In an open letter to employees and customers, Microsoft CEO Satya Nadella said that Microsoft would be made more diverse and inclusive in the wake of the killing of George Floyd by police officers in Minneapolis.
Rather than offer any commentary on this letter, I’ll instead simply republish it in full.
An email from CEO Satya Nadella to Microsoft employees:
Seeing injustice in the world calls us all to take action, as individuals and as a company. Sometimes this action is personal – what do I do to change? Sometimes it is organizational – what changes do I need to make around me? And sometimes it is reflected into the world – what can we do as a company to accelerate the change we desire? As we see the everyday racism, bias and violence experienced by the Black and African American community, the tragic and horrific murders of so many, the violence in cities across the US, it is time for us to act in all arenas. As I shared in our Employee Town Hall last week, each of us – starting with me and the senior leaders at the company – has a role to play. We cannot episodically wake up when a new tragedy occurs. A systemic problem requires a holistic response.
I am heartbroken by the deep pain our communities are feeling. The results of systemic racism, which have impacted opportunities and exacerbated injustices for Black and African American communities, urge me to consider my own role as a leader. I must continue my journey of understanding and empathy and examine actions I take, or don’t take, every day. Listening and learning from my Black and African American colleagues is helping me develop a better understanding of their experience. And I take accountability for my own continued learning on the realities of privilege, inequity and race and modeling the behavior I want to see in the world.
As a company, we need to look inside, examine our organization, and do better. For us to have the permission to ask the world to change, we must change first. We have to embrace the same speed and mindset that we do in anticipating and building for future technological shifts. Each day, we work to bridge the gap between the culture we espouse and our daily lived experience, but we must do more and do it faster. In order to be successful as a business in empowering everyone on the planet, we need to reflect the world we serve. This is our commitment; we have goals and programs to improve representation in all roles and at all levels. We’re investing in the talent pipeline broadly, as we’ve expanded our connections with Historically Black Colleges and Universities. We also have to create an environment where all voices are heard and valued, that’s why inclusion is a core priority for each one of us. I ask each of us to recommit to our shared D&I priority, participate in our inclusion learning programs, use the tools and resources we have shared on becoming an effective ally for others. We have the capabilities to make Microsoft more diverse and inclusive, but we must do the work.
We also have a responsibility to use our platform and resources intentionally to address systemic inequities in our communities and in society broadly. This is the work we need to do to have lasting impact. For example, we’re using our technology and our voice toward a more equitable criminal justice system with our Criminal Justice Reform Initiative. We created our Supplier Diversity program 15 years ago, so our supplier companies better reflected the diversity of our customers. Today, it makes up nearly 10 percent of our supplier spend. That spend has an amplifying effect, growing the local economies in the communities where those businesses are located. We need to keep building on this work in every community we operate in.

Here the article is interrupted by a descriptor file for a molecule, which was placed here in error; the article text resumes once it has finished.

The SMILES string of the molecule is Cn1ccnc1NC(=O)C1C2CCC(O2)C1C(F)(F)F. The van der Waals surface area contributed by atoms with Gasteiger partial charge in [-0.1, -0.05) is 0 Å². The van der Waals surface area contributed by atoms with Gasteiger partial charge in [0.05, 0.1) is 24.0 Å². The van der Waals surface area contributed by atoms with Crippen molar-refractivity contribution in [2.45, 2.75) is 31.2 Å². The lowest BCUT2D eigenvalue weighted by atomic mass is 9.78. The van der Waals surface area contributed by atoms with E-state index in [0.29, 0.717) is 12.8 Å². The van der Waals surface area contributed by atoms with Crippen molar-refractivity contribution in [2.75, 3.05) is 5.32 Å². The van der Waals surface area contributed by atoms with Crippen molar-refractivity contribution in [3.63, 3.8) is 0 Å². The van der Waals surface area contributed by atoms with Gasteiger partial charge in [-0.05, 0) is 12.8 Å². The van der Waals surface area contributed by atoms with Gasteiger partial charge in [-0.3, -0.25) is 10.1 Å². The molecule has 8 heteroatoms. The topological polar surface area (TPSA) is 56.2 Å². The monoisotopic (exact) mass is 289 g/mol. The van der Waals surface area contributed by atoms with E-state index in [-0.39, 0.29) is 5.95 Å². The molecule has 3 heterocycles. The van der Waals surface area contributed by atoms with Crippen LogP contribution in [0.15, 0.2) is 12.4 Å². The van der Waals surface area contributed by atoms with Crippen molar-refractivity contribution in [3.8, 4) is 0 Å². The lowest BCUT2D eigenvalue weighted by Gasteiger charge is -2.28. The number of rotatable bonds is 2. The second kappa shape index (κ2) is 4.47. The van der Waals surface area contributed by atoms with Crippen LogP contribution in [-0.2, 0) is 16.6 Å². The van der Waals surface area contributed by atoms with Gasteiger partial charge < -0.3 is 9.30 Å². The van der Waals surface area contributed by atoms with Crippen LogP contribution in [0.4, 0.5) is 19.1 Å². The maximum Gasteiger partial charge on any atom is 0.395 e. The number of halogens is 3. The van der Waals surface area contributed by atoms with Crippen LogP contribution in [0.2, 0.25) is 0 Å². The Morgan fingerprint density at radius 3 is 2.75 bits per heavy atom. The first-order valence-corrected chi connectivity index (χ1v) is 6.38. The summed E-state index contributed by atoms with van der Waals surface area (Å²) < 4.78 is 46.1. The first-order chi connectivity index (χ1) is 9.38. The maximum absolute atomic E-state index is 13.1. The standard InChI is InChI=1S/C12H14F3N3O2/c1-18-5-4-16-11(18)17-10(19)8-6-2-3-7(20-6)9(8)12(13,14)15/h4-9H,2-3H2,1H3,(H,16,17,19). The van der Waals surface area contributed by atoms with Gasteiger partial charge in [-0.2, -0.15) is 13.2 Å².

Finally, we must carry our company values out into the world in a way that reflects our strengths and expertise. To this end, we will deepen our engagement with six organizations that are advancing social justice, helping community organizers address racial inequality, and offering solidarity to the Black community: Black Lives Matter Foundation, Equal Justice Initiative, Innocence Project, The Leadership Conference, Minnesota Freedom Fund, and NAACP Legal Defense & Education Fund. This starts with a company donation of $250,000 to each of these organizations ($1.5 million in total), followed by a company match of our employees’ contributions to eligible organizations. Together, through your giving and the company match, we have donated more than $15 million to civil rights, social action, and advocacy nonprofit organizations since 2015.
I have heard from many employees over the past several days, expressing calls for action, calls for reflection, calls for change. My response to all of you is this: Yes. We have to act. And our actions must reflect the values of our company and be directly informed by the needs of the Black and African American community. We must continue to nurture the energy and passion that the Blacks at Microsoft employee resource group fueled in all of us since its founding in 1989. We have been on a cultural transformation journey and must accelerate our pace of change. Each of us, starting with me, must look at where we are as individuals, confront our fixed mindset[,] and act. Our humanity is what calls out to us to make the world a better place.
We all have a role to play. I will do the work. The company will do the work. I am asking each of you to do the work. And together, we will help make the difference we want to see in the world.
This content was originally published here.